The new generation of Black civil rights leaders and leaders in the legal field include founders of the Black Lives Matter movement, the founder of the #MeToo movement, and leaders of prison reform initiatives. From creating racial justice, fighting voter suppression, to justice for all genders and LGBTQ+ rights, immigrant rights, as well as justice for wrongly incarcerated individuals and religious liberties, these trailblazers of today are truly making an impact on our society on all platforms.
All of the civil rights activists on this list work to advance the work of those before them, building upon the foundation that was paved for them, to create a society based on justice and equality. Here are 10 Black civil rights trailblazers of today that are transforming the way our country understands race issues.
President Barack Obama was the first African American president of the United States. He served as the 44thPresident of the United States for two terms from 2009-2017. This presidency was a monumental win for Black Americans everywhere.
Kamala Harris was the second African American to serve as a U.S. Senator, the first Black Attorney General in the State of California and most recently became the first African American and female Vice President of the United States. This vice presidency was a momentous win for Black Americans and women everywhere.
Bryan Stevenson, a public interest attorney, founded The Equal Justice Initiative of which he is the executive director. This organization works to fights injustice in the criminal justice system and seeks to reduce mass incarceration, racial disparities in the justice system and punishments that are considered too punitive. Stevenson and his group have dozens of wrongly condemned prisoners on death row regain freedom, and legally reverse their convictions.
Tarana Burke is the founder of the MeToo movement. MeToo is an activist group that helps survivors of sexual violence. A decade after it was founded, the group’s slogan became a hashtag for others to share sexual abuse stories. Burke’s life’s work has been in serving others in marginalized groups, and gender equity. This group now has promulgated many cases including the infamous Harvey Weinstein court case. This new legal window has allowed many women to come forward with their stories of survival, and bring sexual abuse, normally a topic hidden in the shadows, into the public eye and legal forefront.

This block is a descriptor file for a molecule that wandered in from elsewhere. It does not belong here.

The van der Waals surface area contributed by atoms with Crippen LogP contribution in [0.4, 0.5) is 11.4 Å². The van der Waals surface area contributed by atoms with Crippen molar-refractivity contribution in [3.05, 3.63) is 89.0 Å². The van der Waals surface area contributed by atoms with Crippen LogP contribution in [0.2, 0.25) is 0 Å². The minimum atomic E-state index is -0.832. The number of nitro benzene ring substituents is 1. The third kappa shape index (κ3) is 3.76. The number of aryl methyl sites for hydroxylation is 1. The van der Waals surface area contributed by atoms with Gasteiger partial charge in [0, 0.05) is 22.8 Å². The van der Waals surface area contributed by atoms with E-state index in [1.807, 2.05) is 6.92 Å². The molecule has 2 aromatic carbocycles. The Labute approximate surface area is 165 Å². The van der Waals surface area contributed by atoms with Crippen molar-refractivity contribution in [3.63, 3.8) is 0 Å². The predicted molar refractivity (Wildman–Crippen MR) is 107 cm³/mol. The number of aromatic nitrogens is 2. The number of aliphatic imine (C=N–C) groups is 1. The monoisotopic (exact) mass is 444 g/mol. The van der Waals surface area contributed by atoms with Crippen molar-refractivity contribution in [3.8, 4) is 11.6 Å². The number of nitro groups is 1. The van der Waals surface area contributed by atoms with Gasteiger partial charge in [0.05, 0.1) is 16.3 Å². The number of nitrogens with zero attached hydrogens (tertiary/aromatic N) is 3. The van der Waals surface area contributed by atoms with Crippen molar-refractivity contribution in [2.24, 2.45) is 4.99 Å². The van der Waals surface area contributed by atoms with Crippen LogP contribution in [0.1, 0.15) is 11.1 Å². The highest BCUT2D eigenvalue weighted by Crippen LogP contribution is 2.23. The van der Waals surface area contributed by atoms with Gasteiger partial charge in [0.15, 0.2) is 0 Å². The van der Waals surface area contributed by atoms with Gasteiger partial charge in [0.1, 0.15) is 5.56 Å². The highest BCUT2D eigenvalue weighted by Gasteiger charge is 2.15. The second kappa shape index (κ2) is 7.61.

Abrams is a lawyer and politician who served in the Georgia House of Representatives until 2017. She founded Fair Fight Action, an organization to address voter suppression in 2018. Her efforts to address this issue have widely been credited with boosting voter turnout in the 2020 presidential election, senate election and special election.
Lawyers for the Black Lives Matter Movement
From 2012 with the death of Trayvon Martin, to 2014 with the death of Michael Brown, to 2020 with the death Breonna Taylor and George Floyd, this movement has history in this century in the last and is ongoing. Lawyers such as Benjamin Crump, Lonita Baker and Sam Aguiar advocate for the rights of the individuals who have suffered from police brutality. Opal Tometi should also be mentioned as co-founder of the black lives matter movement, along with Patrisse Cullors, and Alicia Garza.
Crenshaw is a leading authority in the area of civil rights, constitutional law, race and gender equality. Her work has brought awareness to problems that individuals of simultaneous race and gender prejudice face. This intersectionality approach followed her work, in her advocation for a gender-inclusive approach to racial justice interventions.
Taylor became an activist following the death of Trayvon Martin. She is now a political Director at Dream Defenders which fights for social justice. She has protested the “stand your ground” law” as well to fight for gun reform.
Cox has become a trailblazer in the transgender movement, advocating for legal rights and protections for transgender individuals discriminated against. She has become the face of the transgender movement. Cox has advocated for rights regarding the intersectionality of race and gender as well.
Michelle Alexander is an advocate for prison reform. Her recent book was a commentary on our society, mass incarceration in the age of colorblindness, arguing that the open racial oppression of the 1900’s has been replaced by a new system of racial oppression with prisons filled disproportionately with black men. Alexander explains that this is a new form of discrimination.
The Cochran Firm built its reputation on the back of its work in civil rights and police brutality cases. Johnnie Cochran began his practice in Los Angeles by representing those in Los Angeles who had been mistreated and wronged by police. As his status grew, his principles remained the same. Long after our founder’s passing, his principles live on in the Firm he built. If you have been mistreated or wronged, please mistreated or wronged please call The Cochran Firm. We have been fighting since the 1970’s for our clients and our work has led to:
· Policy reforms
· The release of wrongfully imprisoned men after 20 years
· The changing of state flags
· Justice for the families of loved ones lost to hate crimes.
Our attorneys are in the courtroom every day fighting for the rights of Americans like you. Indications that civil rights abuses occur across our nation have become more evident in more recent years. If you or someone you love is subjected to unfair treatment in a form of civil rights abuse, you need a law firm on your side that knows how to get justice.
The Cochran Firm, founded by civil rights activist Johnnie Cochran, is staffed by attorneys dedicated to protecting the rights of all Americans. We would be honored to meet with you free of charge to discuss your case and help you determine the most effective way to seek the justice you deserve.
If you are in need of a civil rights attorney, please contact The Cochran Firm online or by calling (800) 843-3476 today to schedule your free case evaluation.